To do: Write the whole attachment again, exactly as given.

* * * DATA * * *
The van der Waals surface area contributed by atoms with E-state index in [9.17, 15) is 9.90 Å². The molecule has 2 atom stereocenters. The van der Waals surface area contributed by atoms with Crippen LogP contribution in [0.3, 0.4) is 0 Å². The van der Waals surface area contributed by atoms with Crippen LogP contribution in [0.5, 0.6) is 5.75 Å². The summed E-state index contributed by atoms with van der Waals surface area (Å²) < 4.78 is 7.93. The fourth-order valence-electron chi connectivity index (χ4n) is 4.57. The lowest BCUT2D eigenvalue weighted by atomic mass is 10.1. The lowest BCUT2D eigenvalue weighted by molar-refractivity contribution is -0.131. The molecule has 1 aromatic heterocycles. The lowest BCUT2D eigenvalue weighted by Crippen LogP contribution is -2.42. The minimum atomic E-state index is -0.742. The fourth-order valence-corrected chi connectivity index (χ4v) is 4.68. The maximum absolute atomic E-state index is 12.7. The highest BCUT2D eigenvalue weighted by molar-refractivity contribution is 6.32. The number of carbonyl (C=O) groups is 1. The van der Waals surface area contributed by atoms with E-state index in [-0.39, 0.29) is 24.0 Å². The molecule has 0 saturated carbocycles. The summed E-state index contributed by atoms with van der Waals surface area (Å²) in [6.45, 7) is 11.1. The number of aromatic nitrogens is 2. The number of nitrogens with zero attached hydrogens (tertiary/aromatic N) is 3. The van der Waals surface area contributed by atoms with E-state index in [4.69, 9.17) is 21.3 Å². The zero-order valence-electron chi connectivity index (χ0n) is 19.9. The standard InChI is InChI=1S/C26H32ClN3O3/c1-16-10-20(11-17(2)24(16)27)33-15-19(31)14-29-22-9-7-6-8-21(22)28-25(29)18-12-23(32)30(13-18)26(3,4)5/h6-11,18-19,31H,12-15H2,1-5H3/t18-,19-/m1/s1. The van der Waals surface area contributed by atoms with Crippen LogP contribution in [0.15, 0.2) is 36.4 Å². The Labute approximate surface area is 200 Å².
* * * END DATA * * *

The van der Waals surface area contributed by atoms with E-state index in [9.17, 15) is 9.90 Å². The molecule has 2 atom stereocenters. The van der Waals surface area contributed by atoms with Crippen LogP contribution in [0.3, 0.4) is 0 Å². The van der Waals surface area contributed by atoms with Crippen LogP contribution in [0.5, 0.6) is 5.75 Å². The summed E-state index contributed by atoms with van der Waals surface area (Å²) < 4.78 is 7.93. The fourth-order valence-electron chi connectivity index (χ4n) is 4.57. The lowest BCUT2D eigenvalue weighted by atomic mass is 10.1. The lowest BCUT2D eigenvalue weighted by molar-refractivity contribution is -0.131. The molecule has 1 aromatic heterocycles. The lowest BCUT2D eigenvalue weighted by Crippen LogP contribution is -2.42. The minimum atomic E-state index is -0.742. The fourth-order valence-corrected chi connectivity index (χ4v) is 4.68. The maximum absolute atomic E-state index is 12.7. The highest BCUT2D eigenvalue weighted by molar-refractivity contribution is 6.32. The number of carbonyl (C=O) groups is 1. The van der Waals surface area contributed by atoms with E-state index in [-0.39, 0.29) is 24.0 Å². The molecule has 0 saturated carbocycles. The summed E-state index contributed by atoms with van der Waals surface area (Å²) in [6.45, 7) is 11.1. The number of aromatic nitrogens is 2. The number of nitrogens with zero attached hydrogens (tertiary/aromatic N) is 3. The van der Waals surface area contributed by atoms with E-state index in [4.69, 9.17) is 21.3 Å². The zero-order valence-electron chi connectivity index (χ0n) is 19.9. The standard InChI is InChI=1S/C26H32ClN3O3/c1-16-10-20(11-17(2)24(16)27)33-15-19(31)14-29-22-9-7-6-8-21(22)28-25(29)18-12-23(32)30(13-18)26(3,4)5/h6-11,18-19,31H,12-15H2,1-5H3/t18-,19-/m1/s1. The van der Waals surface area contributed by atoms with Crippen LogP contribution in [0.15, 0.2) is 36.4 Å². The Labute approximate surface area is 200 Å².